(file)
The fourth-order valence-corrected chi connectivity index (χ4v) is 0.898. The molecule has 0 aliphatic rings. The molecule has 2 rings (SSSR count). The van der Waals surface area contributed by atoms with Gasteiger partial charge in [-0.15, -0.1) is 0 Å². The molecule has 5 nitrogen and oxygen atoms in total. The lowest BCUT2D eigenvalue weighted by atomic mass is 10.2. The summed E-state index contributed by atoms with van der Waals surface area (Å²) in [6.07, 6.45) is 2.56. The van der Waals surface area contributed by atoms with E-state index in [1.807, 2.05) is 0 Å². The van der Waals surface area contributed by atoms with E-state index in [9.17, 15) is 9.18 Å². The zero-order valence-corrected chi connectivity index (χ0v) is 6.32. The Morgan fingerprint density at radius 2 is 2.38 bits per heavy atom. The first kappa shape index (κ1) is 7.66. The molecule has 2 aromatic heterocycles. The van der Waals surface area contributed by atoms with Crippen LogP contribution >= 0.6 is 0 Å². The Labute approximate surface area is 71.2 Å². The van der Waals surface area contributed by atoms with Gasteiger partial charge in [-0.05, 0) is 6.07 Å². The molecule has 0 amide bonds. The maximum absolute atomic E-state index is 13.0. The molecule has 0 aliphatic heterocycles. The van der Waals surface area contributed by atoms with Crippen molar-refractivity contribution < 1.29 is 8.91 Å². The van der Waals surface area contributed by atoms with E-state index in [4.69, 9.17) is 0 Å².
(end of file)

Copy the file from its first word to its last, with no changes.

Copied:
The fourth-order valence-corrected chi connectivity index (χ4v) is 0.898. The molecule has 0 aliphatic rings. The molecule has 2 rings (SSSR count). The van der Waals surface area contributed by atoms with Gasteiger partial charge in [-0.15, -0.1) is 0 Å². The molecule has 5 nitrogen and oxygen atoms in total. The lowest BCUT2D eigenvalue weighted by atomic mass is 10.2. The summed E-state index contributed by atoms with van der Waals surface area (Å²) in [6.07, 6.45) is 2.56. The van der Waals surface area contributed by atoms with E-state index in [1.807, 2.05) is 0 Å². The van der Waals surface area contributed by atoms with E-state index in [9.17, 15) is 9.18 Å². The zero-order valence-corrected chi connectivity index (χ0v) is 6.32. The Morgan fingerprint density at radius 2 is 2.38 bits per heavy atom. The first kappa shape index (κ1) is 7.66. The molecule has 2 aromatic heterocycles. The van der Waals surface area contributed by atoms with Crippen LogP contribution >= 0.6 is 0 Å². The Labute approximate surface area is 71.2 Å². The van der Waals surface area contributed by atoms with Gasteiger partial charge in [-0.05, 0) is 6.07 Å². The molecule has 0 amide bonds. The maximum absolute atomic E-state index is 13.0. The molecule has 0 aliphatic heterocycles. The van der Waals surface area contributed by atoms with Crippen molar-refractivity contribution < 1.29 is 8.91 Å². The van der Waals surface area contributed by atoms with E-state index in [4.69, 9.17) is 0 Å².